16 Apr 2014Webmiss
Convinced the traditional method of releasing most Australian films in cinemas is failing, producer Brian Rosen is rolling the dice with an adventurous plan to launch the Christina Ricci-Jack Thompson drama Around The Block.
The former chief executive of the Film Finance Corporation, forerunner to Screen Australia, has abandoned a conventional cinema season to self-fund a round of ”special event” screenings in June followed by a fast release on video-on-demand (VOD) and DVD just a month later.
Rather than a traditional cinema season of up to 20 cinemas, Rosen is staking $200,000 in advertising to tap the potential of iTunes, Foxtel, BigPond, Apple TV and other similar services.
Director Sarah Spillane’s gritty debut film, which has Ricci as an American teacher who introduces Shakespeare to the Aboriginal students at Redfern High School, had an encouraging reception at the Toronto International Film Festival last September.
Shot in Sydney on a $2 million budget, it also stars Hunter Page-Lochard (The Sapphires) as a student from a troubled family who wants to be an actor and Thompson as the school’s headmaster.
Rosen says the market has ”dramatically changed” since another film dealing with contemporary indigenous life, Samson & Delilah, took $3.2 million in cinemas five years ago.
In specialty cinemas, such as the Palace and Dendy chains and independents, Australian films have to compete with an increasing number of mainstream movies, festivals and screenings of theatre, opera and ballet productions.
”It’s always been tough for Australian films but now it’s really, really, really tough,” Rosen says.
”The traditional [model] of theatrical [release] then DVD, then pay television is broken. It doesn’t work for us.
”Anybody who invests in Australian film is losing money on that model, unless it does major sales overseas.”
While The Railway Man and Wolf Creek 2 have had strong results opening in more than 200 of the country’s 2000-odd cinemas in recent months, other Australian films have struggled to get a decent release.
Rosen backed away from a conventional release for Around The Block when cinema operators baulked at a faster-than-normal release on VOD and DVD.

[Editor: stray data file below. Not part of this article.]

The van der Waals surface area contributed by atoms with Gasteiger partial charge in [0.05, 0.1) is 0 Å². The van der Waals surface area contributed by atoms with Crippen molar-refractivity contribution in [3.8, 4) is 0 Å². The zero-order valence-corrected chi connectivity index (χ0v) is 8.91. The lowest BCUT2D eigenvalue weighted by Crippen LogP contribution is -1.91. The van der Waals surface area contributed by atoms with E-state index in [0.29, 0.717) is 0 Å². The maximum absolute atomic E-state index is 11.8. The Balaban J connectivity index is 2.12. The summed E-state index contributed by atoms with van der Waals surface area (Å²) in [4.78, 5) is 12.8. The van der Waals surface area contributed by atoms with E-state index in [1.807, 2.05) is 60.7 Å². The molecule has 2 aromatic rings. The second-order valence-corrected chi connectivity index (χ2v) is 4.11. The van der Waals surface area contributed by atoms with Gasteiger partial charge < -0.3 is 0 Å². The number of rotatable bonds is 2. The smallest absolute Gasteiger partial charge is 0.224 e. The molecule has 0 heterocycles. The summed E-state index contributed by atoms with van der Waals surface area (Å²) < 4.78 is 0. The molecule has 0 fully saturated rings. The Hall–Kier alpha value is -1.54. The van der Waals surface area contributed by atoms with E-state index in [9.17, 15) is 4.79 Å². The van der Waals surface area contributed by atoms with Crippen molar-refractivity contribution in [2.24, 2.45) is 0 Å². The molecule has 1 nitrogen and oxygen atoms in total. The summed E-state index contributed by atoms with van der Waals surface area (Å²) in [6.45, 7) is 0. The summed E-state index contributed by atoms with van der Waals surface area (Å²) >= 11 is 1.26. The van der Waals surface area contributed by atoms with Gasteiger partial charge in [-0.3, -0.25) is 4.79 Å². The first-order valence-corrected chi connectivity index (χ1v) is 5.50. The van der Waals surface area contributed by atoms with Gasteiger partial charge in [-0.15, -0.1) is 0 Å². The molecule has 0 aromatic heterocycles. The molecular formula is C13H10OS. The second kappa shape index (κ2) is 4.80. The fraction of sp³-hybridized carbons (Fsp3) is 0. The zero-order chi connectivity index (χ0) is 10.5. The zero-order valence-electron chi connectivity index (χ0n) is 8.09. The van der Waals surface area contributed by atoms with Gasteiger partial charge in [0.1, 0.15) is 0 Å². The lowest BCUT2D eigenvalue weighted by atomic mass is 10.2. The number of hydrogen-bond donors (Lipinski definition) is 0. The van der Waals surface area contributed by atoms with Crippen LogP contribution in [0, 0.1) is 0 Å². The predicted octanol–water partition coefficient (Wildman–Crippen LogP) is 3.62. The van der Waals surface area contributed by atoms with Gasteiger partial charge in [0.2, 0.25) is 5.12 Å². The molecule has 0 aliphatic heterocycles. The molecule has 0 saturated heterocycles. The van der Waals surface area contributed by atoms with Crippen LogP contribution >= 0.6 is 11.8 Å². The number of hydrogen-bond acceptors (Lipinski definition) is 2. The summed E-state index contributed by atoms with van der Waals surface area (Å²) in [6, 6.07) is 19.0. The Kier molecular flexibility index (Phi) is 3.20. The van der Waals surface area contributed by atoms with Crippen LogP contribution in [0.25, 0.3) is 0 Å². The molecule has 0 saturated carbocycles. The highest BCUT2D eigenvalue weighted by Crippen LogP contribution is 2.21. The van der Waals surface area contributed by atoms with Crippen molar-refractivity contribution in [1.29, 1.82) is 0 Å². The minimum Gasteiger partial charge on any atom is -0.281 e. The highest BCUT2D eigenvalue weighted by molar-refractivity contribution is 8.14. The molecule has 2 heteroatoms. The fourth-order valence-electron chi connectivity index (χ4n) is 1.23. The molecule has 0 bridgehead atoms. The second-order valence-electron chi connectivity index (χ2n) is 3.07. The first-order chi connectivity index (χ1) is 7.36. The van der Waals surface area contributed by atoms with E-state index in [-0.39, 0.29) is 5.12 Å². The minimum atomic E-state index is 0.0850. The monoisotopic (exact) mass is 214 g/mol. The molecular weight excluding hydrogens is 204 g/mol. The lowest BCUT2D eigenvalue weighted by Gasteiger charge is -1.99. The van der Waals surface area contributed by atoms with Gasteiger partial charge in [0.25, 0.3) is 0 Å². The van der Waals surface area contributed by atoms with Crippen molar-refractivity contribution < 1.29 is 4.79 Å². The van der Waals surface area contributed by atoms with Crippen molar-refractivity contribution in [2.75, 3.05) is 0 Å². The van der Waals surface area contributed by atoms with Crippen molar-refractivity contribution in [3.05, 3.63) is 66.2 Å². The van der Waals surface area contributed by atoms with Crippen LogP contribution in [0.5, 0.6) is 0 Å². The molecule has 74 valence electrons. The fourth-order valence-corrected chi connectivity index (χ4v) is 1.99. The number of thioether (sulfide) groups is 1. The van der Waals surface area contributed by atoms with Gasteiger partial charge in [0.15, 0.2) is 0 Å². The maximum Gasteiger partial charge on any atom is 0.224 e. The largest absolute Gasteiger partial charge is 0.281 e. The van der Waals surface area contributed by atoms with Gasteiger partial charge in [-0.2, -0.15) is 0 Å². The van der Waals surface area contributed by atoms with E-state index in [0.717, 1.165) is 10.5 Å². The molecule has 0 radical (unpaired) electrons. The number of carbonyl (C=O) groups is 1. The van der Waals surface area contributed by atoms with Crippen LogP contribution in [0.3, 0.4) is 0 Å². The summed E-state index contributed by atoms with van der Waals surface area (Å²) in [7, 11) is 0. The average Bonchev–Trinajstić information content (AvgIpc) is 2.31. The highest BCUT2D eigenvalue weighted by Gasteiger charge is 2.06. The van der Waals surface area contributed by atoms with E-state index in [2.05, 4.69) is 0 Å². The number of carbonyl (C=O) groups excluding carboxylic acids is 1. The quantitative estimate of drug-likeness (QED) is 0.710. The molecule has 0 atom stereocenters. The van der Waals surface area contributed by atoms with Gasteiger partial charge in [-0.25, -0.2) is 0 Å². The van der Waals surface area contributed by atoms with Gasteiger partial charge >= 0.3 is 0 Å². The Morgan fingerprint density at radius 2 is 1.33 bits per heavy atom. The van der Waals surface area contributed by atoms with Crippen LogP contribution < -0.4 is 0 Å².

”We said we’ll lose money if we do it in a traditional way and only go out in 10 or 20 screens.
”We have to try this other model. If we ever want to see any real money back from this film, we need to make it available to people whichever way they want to get it.”
Around The Block will follow The Turning in having special event screenings that include Q&A sessions with the director and cast – minus Ricci – at half a dozen cinemas around the country.
”We’re having to four-wall the movie ourselves,” Rosen says. ”So we’re paying to put it into cinemas, have an audience come to it and build up the word-of-mouth.”
The film reaches cinemas on June 16 and, after an advertising campaign, it will go out to the home entertainment audience on July 16.
”We’ve decided that instead of spending to promote the theatrical release, we’re going to spend to promote the VOD and DVD release.”
Rosen says research and the reception at festivals suggests the film has an audience, especially among women aged 35-plus and young people who are more likely to download than go to cinemas.
”We’re saying let’s see if we advertise in that VOD space, can we get 100,000 or 200,000 people to download it? If they do that and a download on iTunes is $7.99, suddenly you’ve got $1.5 million, which is a good result.”